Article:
My best friend tends to make fun of me and my attempts at doing… well, basically anything, and for a good reason. I constantly fail at making things happen; out of all the creative projects I’ve had in mind only Softie was ever released to public, and even then it took me two years to finish the 10-page prologue. What are the reasons for such tardiness?

Of course, as usual, there are multiple reasons for this. First of all, it is an issue of time. Back in junior high and during the beginnings of high school I had massive amounts of free time. Sometimes I would literally stare at the wall because even playing video games got a bit boring. By the time I started working on various projects – a few short stories, ambitious plans for the TIE Corps, planning of Softie – I had become busy with my maturity exam taken at the end of high school and with the choice of a university major. Later on came university itself, with all the partying and late night cramming. This effectively decimated a large amount of my free time in comparison to the past. The worst period was actually the 2012/2013 academic year, during which I attempted to study two majors at once. There were times when I could ill afford spending time on sleep, not to mention any kind of activity not connected directly with surviving and studying.

But, apart from the one-student-two-majors period, I’ve always had time. Sometimes more, sometimes less, but I could have always mustered at least an hour or two for myself. That should be plenty, right? Well, not if you suck at time management. And I know I do. Despite trying a lot of tricks, like creating schedules and trying to meet arbitrary deadlines, I fail to manage my time properly. I may spend hours upon hours simply staring at pictures on 9GAG or reading articles on news sites, when in this time I could probably finish like half a page of a comic or write a review or two for the blog.

This is directly connected to the way my mind works. I always feel I should be doing something important, yet not very pleasant – learning for an exam, learning new skills, looking for a job. At the very same time, I’d much rather just say “Screw this assignment, I’m draw something nice.” Unfortunately, the clash of these two attitudes means that I neither of them will win and I’ll just waste hours of my life surfing the Internet. Then, when it’s past midnight, I’ll reluctantly start doing the assignment I’m due for the next day and completely forego drawing. I’m not really sure if this is some kind of personality disorder, or simply that I was brought up in the spirit of “duty first, pleasure later.” Nevertheless, it remains a fact that as soon as I have something else to do, my mind and logic get screwed badly.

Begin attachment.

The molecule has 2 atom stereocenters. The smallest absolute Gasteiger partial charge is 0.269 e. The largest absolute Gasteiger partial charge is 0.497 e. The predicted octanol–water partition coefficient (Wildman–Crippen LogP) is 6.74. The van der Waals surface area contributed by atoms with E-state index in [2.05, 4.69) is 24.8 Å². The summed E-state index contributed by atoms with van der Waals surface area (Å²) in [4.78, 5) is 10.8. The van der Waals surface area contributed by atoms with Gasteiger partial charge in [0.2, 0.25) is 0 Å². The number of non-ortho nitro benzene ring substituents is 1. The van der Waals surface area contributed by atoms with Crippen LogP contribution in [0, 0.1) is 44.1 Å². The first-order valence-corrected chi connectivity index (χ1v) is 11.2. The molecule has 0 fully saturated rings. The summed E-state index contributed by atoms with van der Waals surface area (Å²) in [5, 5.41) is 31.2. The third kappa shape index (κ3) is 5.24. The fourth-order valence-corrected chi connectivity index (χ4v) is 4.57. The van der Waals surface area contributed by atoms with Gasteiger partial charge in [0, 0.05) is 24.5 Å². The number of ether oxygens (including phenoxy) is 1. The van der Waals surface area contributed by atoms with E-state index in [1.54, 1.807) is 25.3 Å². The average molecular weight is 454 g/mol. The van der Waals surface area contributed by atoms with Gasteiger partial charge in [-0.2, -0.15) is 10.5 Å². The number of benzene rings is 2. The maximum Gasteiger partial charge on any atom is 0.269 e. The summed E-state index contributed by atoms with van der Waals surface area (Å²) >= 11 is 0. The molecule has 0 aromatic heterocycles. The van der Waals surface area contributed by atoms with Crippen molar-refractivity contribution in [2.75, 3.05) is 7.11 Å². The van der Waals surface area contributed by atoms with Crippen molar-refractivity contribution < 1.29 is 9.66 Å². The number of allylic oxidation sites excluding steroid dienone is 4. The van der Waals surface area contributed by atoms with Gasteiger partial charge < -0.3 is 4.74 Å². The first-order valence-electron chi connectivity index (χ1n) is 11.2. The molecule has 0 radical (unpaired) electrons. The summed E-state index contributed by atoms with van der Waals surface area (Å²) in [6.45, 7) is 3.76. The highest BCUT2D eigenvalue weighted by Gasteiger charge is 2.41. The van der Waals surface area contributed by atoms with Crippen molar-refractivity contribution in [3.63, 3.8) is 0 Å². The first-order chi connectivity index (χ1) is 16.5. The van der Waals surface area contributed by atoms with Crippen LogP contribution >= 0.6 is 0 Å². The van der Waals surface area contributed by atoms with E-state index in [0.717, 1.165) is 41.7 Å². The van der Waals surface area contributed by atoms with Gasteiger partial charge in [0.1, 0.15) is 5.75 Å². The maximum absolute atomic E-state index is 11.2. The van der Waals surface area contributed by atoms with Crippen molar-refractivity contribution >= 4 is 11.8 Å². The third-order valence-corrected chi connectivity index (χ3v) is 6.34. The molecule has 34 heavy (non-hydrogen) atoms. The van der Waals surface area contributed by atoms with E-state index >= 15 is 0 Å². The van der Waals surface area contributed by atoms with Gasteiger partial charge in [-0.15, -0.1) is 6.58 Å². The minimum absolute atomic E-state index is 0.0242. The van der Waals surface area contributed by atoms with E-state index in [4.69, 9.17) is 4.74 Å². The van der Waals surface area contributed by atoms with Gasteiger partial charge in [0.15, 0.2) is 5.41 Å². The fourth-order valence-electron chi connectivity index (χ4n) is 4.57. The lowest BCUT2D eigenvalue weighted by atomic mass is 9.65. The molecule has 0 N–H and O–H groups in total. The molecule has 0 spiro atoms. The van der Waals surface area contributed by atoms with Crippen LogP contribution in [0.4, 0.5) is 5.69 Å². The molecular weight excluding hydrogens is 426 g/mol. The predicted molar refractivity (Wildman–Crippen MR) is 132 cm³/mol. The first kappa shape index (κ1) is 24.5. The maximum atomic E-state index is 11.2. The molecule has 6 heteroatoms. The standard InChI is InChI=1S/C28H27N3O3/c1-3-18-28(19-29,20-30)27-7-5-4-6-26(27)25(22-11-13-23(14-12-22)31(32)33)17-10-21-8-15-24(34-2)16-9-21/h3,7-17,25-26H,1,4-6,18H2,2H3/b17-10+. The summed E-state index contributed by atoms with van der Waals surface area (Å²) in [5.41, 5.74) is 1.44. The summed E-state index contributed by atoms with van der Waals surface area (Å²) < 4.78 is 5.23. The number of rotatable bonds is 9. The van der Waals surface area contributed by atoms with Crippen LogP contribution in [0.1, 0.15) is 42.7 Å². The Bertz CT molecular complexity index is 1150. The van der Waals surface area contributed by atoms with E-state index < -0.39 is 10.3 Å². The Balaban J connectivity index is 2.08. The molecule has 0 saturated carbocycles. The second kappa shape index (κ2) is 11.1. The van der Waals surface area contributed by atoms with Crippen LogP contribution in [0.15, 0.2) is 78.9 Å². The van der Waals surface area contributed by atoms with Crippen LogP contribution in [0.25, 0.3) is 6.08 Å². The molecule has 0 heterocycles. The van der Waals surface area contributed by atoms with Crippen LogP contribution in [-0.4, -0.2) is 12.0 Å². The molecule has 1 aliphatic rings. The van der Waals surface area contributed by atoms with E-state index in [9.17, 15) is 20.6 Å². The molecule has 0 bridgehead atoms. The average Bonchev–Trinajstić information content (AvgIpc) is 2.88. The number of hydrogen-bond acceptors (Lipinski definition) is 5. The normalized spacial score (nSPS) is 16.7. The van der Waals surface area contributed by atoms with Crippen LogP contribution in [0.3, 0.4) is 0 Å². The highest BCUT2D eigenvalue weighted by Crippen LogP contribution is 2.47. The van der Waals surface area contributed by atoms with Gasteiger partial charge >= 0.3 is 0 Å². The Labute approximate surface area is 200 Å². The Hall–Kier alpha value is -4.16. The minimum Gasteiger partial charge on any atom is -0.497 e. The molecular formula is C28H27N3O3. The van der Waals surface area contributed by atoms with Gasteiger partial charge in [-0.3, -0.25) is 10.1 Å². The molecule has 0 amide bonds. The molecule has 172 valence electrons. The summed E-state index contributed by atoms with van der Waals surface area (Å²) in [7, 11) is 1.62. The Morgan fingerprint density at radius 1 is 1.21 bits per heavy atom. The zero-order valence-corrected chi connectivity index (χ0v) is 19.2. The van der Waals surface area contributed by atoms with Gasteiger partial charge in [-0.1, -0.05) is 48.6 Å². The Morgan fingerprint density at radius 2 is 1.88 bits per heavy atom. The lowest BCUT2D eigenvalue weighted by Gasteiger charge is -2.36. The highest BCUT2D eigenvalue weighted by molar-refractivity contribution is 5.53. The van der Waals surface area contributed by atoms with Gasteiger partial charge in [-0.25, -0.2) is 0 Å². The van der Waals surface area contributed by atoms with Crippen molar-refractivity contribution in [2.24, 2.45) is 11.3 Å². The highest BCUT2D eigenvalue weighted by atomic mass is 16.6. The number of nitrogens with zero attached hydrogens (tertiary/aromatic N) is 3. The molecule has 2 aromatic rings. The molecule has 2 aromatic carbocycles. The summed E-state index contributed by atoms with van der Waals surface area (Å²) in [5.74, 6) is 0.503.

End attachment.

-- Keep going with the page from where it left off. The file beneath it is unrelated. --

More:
Last but not least, I suffer from a first world problem of having far too many interests. Even when I manage to somehow get past the issues detailed above, I have to decide what I actually want to do. The list is long:

  • drawing
  • playing video games
  • writing short stories
  • writing blog posts
  • learning to play the bass guitar
  • reading books
  • watching anime
  • watching TV series and films
  • painting Warhammer 40,000 miniatures
  • and a few more…

Doing all of these at once would mean spending a total of ten or fifteen minutes on each, so I would achieve nothing. On the other hand, if I focus on one thing, I will feel guilty about not doing something else, which brings us back to the previous paragraph. Plus, the backlog can get pretty scary: at the moment I have dozens of anime series that just wait to be watched, at least ten major video games (including two MMOs) that just wait to be played and finished, an entire Tau army to be painted, several Star Wars and Warhammer 40,000 novels as well as at least a dozen Honor Harrington novels to be read, and all that in addition to a few ideas for short stories. Not to mention that some things, like playing guitar, need to be done very frequently lest you you experience no progress.

I’ve been making a bit of progress over the past years, slowly learning how to conquer the issues plaguing me and my work, but I’m afraid it will still take several years until I learn to how to make the best use of the time and resources at hand.